VOYA
In this far-fetched mystery by a prolific author, fourteen-year-old Nikki and her two siblings deal with the death of their mother and their father's remarriage only months afterward. Father, whose insensitivity strains credibility, is besotted with young, friendless Crystal and fails to see how their marriage does not delight his grieving children. Oblivious also to Crystal's moods, Father does not see that she is shaken badly when she inherits a beach house upon returning from the honeymoon. Crystal's parents died when she was young, and she lived in the house with an aunt for six months before the aunt gave her up for adoption. Overriding Crystal's tremulous objections, Father insists that the family vacation at the house. Shortly after arrival, Father is called home on business, leaving Nikki, her younger brother, and his buddy to cope with Crystal. Nikki's sister conveniently goes to Mexico with her youth group. The mystery revolves around Crystal's screaming nightmares and bizarre behavior, such as refusing to show herself in the beach community undisguised. An enigmatic house next door, the menacing watcher who lives there, a nascent love interest for Nikki, a storm, and a fire all figure in the plot. This book will appeal to elementary and young, undemanding middle school girls who like gothic mysteries, can readily suspend disbelief, and tolerate coincidences and stock characters. Nikki is likeable enough. Readers will sympathize with her predicament and enjoy the book, provided that they are untroubled by the contrived series of events that advance the plot. VOYA CODES: 3Q 2P M (Readable without serious defects; For the YA with a special interest in the subject; MiddleSchool, defined as grades 6 to 8). 2002, Atheneum/S & S, 240p, $16. Ages 11 to 14. Reviewer: Mary E. Heslin SOURCE: VOYA, February 2002 (Vol. 24, No.6)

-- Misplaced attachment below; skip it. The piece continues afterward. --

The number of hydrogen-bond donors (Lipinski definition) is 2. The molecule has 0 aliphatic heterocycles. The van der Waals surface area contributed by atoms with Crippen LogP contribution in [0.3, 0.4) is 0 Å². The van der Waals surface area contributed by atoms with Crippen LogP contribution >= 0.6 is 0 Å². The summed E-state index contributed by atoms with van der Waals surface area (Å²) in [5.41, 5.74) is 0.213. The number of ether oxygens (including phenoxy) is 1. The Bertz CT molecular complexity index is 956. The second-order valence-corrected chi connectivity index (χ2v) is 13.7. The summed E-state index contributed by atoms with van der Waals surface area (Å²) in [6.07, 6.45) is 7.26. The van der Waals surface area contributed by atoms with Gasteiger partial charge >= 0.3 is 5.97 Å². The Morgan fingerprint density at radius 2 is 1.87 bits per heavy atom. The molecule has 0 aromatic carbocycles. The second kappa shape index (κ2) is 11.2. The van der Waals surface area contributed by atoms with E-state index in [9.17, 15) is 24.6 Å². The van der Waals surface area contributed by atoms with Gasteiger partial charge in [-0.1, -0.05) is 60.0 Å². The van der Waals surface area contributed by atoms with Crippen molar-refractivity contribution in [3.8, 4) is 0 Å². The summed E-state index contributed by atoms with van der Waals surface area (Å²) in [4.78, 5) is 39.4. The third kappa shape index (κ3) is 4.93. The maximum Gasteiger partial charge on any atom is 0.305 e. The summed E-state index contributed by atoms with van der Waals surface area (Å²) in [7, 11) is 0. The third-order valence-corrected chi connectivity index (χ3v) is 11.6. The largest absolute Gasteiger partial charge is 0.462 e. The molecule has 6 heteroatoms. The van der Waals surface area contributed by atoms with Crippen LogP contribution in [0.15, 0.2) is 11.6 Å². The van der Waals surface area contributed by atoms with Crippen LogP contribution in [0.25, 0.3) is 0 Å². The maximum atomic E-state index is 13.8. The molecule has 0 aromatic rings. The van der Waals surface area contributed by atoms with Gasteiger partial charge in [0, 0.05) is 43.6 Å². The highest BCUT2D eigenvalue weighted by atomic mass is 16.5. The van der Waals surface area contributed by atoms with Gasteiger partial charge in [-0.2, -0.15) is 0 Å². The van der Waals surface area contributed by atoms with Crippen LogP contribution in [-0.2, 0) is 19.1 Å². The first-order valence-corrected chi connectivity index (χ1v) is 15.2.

KLIATT
Nikki is having trouble dealing with her mother's death, and her life is complicated by her father's remarriage to Crystal, who acts very strangely at times. The whole family goes for their summer vacation to an old beach house that Crystal inherits, and Nikki is not sure she is going to like it. While they are at the beach house, Nikki's father is called away on a business emergency, and the situation worsens when Crystal is left alone with her stepchildren. Nikki has to be the strong one in the family when Crystal has screaming nightmares about finding dead, bloody bodies, and refuses to leave the house because of her deep-seated fears. Nikki's strength comes through for her family when a terrible fire and resulting crisis occur. Nikki finally understands Crystal when she finds out Crystal's terrible secret about the horrible violence in her past and how it is all related to the present. Another great page-turner from Roberts. KLIATT Codes: J; Recommended for junior high school students. 2002, Simon & Schuster, Aladdin, 232p.,
— Nancy Chrismer
Children's Literature